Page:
Saturday, July 16, 2011

Fire and water: two modes of thought

 JK's manner of instruction reminded me of two modes of thinking discussed in Kabbalah: ‘Hafshata’ (divestment) and ‘halbasha’ (investment).  

Hafshata involves stripping away physical and contextual aspects of an idea in order to grasp its abstract core. It's like a fire consuming an object in its flames, whittling it down to its essence. For example, through hafshata the function of a hand may be reduced to ‘a capacity to hold and/or manipulate objects’. 

In contrast, halbasha entails clothing abstract concepts with specific settings and concrete analogies or examples. Halbasha is like flowing water that takes on the shape of the container into which it is poured. Through halbasha one would illustrate the above concept of ‘a capacity to hold and manipulate objects’ with examples such as a human hand, the brain which grasps and manipulates information, or a computer which stores and processes data. In each case the concept is seen to take on the 'shape' of the example provided.

These modes of thinking are complementary. Through hafshata one distills the kernel of an idea or an object; through halbasha one expresses that kernel in many seemingly disparate phenomena [as in the example of the hand, brain, and computer mentioned above] thereby uncovering the unity underpinning existence. Through hafshata alone, one lives in a rarefied abstract and  detached state of mind. A form of genius, perhaps, but one that the masses cannot relate to; one that is impractical in its nature. It's halbasha that perfects hafshata, by clothing naked abstractions with concrete forms and applying them in practice.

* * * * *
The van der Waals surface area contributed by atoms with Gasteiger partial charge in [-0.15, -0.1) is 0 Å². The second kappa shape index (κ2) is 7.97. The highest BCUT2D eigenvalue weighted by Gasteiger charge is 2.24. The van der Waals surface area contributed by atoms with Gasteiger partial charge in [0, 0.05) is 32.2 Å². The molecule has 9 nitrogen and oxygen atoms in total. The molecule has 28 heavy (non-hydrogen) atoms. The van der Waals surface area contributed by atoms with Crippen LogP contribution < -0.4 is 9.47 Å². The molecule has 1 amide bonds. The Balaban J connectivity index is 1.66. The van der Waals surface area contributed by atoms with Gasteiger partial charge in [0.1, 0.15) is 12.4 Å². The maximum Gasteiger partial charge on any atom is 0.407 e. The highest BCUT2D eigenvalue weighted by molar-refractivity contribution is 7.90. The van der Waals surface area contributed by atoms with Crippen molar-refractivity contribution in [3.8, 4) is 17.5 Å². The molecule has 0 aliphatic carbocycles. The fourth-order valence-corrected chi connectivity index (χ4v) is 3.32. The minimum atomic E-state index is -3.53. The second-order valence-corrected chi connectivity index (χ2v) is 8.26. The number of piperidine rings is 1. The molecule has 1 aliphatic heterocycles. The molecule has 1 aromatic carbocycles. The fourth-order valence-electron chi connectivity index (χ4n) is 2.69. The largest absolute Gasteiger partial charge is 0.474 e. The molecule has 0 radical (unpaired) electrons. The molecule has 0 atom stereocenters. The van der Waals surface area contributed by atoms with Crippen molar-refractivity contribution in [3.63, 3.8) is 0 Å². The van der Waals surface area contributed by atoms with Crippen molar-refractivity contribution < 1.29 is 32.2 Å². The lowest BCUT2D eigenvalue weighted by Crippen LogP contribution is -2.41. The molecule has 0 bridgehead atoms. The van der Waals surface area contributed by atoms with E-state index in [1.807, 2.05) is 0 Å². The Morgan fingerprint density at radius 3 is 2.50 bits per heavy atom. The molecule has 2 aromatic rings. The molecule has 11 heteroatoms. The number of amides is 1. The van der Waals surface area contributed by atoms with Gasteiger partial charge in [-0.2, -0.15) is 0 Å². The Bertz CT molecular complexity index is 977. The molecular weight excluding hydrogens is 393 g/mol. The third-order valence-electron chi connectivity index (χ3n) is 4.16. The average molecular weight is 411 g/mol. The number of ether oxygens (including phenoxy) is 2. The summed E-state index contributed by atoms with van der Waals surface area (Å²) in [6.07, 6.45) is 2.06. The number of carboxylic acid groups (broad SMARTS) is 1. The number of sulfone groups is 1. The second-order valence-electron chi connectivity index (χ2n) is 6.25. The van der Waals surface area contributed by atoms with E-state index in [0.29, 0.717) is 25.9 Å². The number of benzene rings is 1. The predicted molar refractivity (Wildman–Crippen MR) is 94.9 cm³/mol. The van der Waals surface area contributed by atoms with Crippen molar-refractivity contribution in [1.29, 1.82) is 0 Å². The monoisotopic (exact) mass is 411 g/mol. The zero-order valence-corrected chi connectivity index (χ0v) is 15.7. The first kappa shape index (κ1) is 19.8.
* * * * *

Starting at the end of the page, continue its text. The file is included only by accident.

In an anecdote allegedly involving Einstein (though I have no reliable source for it) the capacity for halbasha is poignantly illustrated. After one lecture, a young man asked Einstein to explain the theory of Relativity to him. (I guess he expected Einstein to have ample time to answer him, or more likely, had no idea as to the profundity of the theory.) Einstein asked him whether he's familiar with physics or advanced mathematics, to which the young man answered in the negative. Einstein pondered for a while and then casually said, "When one sits with his girlfriend, an hour may seem like a minute; when one burns his hand, a minute may seem like an hour. That, my friend, is relativity!"         

It is hafshata that allows halbasha, and without halbasha, hafshata is deficient.  

It is this complementary relation between fire and water thinking that I observe in JK's unique style of instruction. In his style, these two naturally opposing elements are harmonized and integrated: fire doesn't evaporate water; water doesn't extinguish fire...                   

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